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North Carolina sues Justice Department over controversial transgender bathroom law

Officials in the southern state of North Carolina have sued the US Justice Department after it challenged the state's law on public restroom access for transgender people. The law has sparked a heated debate nationwide.

The law, which came into effect in March, requires transgender people to use public bathrooms corresponding to the sex on their birth certificate.

North Carolina Governor Pat McCrory and the state's secretary of public safety sued Vanita Gupta, the department's senior civil rights lawyer, as well as Attorney General Loretta Lynch for their "radical reinterpretation" of federal civil rights law in federal district court in North Carolina.

The Department of Justice has said the law violates federal civil rights laws, arguing that existing federal civil rights protections that ban sex discrimination in the workplace and education also apply to transgender people.

The battle plays out along one of the several fronts in the US's so-called "culture wars," which - to simplify - pit a more

traditional interpretation

of societal mores against a more open attitude, running from abortion, to IVF and gay marriage, amongs many others.

The resentment in North Carolina is also associated with a political battle over federal reach into states' internal affairs, which tends to become heightened in an election year.

Things fall apart; the center cannot hold

Gupta sent three letters to North Carolina officials last week, saying the law was a civil rights violation.

The agency focused particularly on provisions requiring transgender people to use public restrooms matching their biological sex. The department says a lawsuit against the state is possible.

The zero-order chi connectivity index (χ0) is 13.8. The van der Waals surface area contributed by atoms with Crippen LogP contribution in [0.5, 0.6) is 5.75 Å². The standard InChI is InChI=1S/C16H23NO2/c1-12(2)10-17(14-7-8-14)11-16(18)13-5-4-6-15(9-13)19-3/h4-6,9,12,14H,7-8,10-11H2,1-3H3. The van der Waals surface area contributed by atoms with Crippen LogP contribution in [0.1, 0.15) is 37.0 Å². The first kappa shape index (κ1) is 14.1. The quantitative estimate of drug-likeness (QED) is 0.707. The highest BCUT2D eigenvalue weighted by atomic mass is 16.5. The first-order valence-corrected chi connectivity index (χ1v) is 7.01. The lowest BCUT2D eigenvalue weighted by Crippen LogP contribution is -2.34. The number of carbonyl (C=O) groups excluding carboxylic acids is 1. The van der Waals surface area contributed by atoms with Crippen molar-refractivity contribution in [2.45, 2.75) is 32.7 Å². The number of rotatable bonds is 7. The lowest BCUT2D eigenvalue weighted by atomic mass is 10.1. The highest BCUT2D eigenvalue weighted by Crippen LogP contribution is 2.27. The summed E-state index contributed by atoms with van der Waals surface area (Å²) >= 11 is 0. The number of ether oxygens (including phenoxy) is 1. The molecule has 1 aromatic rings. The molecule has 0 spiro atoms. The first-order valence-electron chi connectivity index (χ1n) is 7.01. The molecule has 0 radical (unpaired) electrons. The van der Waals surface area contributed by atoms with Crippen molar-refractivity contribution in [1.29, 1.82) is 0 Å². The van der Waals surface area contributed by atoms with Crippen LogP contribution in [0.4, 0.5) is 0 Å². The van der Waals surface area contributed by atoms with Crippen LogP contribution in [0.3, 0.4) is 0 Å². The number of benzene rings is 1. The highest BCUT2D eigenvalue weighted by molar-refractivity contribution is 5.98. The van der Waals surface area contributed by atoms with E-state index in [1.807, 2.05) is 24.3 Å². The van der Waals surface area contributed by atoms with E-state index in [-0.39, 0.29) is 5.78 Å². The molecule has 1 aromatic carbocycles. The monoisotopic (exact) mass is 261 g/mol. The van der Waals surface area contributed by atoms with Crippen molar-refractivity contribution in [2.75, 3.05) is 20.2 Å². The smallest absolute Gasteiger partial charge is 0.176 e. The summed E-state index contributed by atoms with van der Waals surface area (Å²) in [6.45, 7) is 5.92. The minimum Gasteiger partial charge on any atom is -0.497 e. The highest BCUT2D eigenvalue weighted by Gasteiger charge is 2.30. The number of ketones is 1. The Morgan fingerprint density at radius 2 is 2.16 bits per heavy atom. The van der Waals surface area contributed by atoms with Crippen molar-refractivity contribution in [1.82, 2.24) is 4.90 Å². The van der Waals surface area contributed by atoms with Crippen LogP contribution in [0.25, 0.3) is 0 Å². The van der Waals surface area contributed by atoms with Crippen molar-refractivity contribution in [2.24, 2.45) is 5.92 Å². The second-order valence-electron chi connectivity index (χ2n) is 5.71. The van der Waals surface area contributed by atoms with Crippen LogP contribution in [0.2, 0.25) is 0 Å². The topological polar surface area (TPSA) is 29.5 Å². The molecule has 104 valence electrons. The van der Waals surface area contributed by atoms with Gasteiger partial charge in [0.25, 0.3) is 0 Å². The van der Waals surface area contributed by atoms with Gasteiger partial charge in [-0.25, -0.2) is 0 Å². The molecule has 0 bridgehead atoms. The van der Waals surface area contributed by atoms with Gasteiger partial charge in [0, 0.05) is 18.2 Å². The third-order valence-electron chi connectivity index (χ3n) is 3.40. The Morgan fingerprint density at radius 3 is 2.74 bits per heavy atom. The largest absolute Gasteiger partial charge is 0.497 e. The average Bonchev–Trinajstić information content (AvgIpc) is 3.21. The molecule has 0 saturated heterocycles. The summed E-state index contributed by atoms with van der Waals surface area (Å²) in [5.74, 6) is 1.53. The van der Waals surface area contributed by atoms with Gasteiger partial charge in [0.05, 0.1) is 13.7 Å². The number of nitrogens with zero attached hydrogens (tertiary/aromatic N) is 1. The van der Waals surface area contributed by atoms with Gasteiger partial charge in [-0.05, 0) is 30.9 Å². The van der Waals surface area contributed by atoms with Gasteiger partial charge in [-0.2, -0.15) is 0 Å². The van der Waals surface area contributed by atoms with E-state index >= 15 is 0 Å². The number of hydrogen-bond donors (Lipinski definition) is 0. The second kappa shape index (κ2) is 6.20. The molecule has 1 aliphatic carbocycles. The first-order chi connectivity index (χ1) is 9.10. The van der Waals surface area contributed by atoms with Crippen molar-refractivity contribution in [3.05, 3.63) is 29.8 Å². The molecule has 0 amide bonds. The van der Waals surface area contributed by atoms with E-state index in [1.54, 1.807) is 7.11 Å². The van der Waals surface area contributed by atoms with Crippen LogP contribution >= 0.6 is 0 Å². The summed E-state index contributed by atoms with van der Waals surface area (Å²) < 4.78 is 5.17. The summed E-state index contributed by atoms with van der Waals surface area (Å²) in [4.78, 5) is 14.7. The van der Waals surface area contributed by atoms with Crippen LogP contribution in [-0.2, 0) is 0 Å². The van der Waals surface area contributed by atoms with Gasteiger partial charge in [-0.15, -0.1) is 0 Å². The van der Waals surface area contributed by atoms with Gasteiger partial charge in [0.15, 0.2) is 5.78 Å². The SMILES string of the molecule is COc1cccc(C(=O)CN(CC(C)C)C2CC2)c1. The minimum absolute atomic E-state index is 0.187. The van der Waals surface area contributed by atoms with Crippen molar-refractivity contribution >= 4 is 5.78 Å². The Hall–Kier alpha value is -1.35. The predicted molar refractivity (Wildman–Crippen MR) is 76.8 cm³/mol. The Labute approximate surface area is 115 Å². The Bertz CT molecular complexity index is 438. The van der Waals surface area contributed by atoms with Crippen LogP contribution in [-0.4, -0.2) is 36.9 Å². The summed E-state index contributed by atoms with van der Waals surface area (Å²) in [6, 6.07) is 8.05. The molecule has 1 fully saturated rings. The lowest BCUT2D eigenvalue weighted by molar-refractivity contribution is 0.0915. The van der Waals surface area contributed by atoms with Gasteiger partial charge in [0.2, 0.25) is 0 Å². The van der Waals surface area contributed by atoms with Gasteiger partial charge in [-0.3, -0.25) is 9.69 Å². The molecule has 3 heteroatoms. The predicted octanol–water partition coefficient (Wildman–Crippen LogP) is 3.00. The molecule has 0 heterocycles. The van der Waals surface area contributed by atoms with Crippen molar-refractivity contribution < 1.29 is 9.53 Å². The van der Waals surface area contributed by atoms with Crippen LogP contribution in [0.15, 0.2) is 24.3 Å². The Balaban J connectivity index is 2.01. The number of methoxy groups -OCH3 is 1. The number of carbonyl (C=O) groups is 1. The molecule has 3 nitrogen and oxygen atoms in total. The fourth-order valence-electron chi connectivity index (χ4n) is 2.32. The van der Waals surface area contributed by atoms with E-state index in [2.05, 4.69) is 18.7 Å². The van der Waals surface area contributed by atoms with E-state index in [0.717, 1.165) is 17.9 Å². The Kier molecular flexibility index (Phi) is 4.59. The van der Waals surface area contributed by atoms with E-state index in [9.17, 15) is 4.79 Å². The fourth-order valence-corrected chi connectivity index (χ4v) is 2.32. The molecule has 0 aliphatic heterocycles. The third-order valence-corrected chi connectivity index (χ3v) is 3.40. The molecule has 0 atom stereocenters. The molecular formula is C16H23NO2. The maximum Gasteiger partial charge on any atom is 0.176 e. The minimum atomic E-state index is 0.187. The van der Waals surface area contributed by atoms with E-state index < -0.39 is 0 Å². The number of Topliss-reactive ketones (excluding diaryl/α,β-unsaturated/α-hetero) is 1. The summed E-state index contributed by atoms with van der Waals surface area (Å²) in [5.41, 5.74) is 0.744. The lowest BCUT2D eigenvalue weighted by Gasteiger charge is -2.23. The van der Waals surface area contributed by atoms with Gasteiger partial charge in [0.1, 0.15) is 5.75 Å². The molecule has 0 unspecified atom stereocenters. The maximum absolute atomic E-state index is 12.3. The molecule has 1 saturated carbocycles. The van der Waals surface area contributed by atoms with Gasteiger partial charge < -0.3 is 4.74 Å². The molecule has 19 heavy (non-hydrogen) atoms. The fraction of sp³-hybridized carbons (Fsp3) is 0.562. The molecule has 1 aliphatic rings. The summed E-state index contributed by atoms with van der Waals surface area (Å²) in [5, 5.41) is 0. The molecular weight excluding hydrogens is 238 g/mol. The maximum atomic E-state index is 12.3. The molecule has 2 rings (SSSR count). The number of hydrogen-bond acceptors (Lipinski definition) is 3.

North Carolina in return has accused the agency of "baseless and blatant overreach."

If the state does not rescind implementation of the statute Monday it could face a federal lawsuit.

McCrory told Fox News Sunday he had asked the department to extend the Monday deadline, but was told that he could only have the extension if he would admit that the law was discriminatory. McCrory said that Obama administration officials are "acting like bullies."

Protesters head into the legislative building for a sit-in against the new North Carolina transgender law in Raleigh

Protesters in the state capital of Raleigh head into the legislative building for a sit-in against the new law

"I'm not going to publicly announce that something discriminates, which is agreeing with their letter," he said in the interview.

The department declined to say whether it would take legal action if the state stands by the law. The letters suggest it is willing to do so, and this would be a potentially costly court fight.

Attitudes towards transgender people in the US

Americans tend to oppose laws that would require transgender people to use facilities that correspond with their gender at birth rather than their gender identity. A new CNN/ORC Poll said that 57% opposed laws requiring transgender individuals to use facilities that do not match their gender identity, 38% support such laws.

jbh/kms (Reuters, AP)

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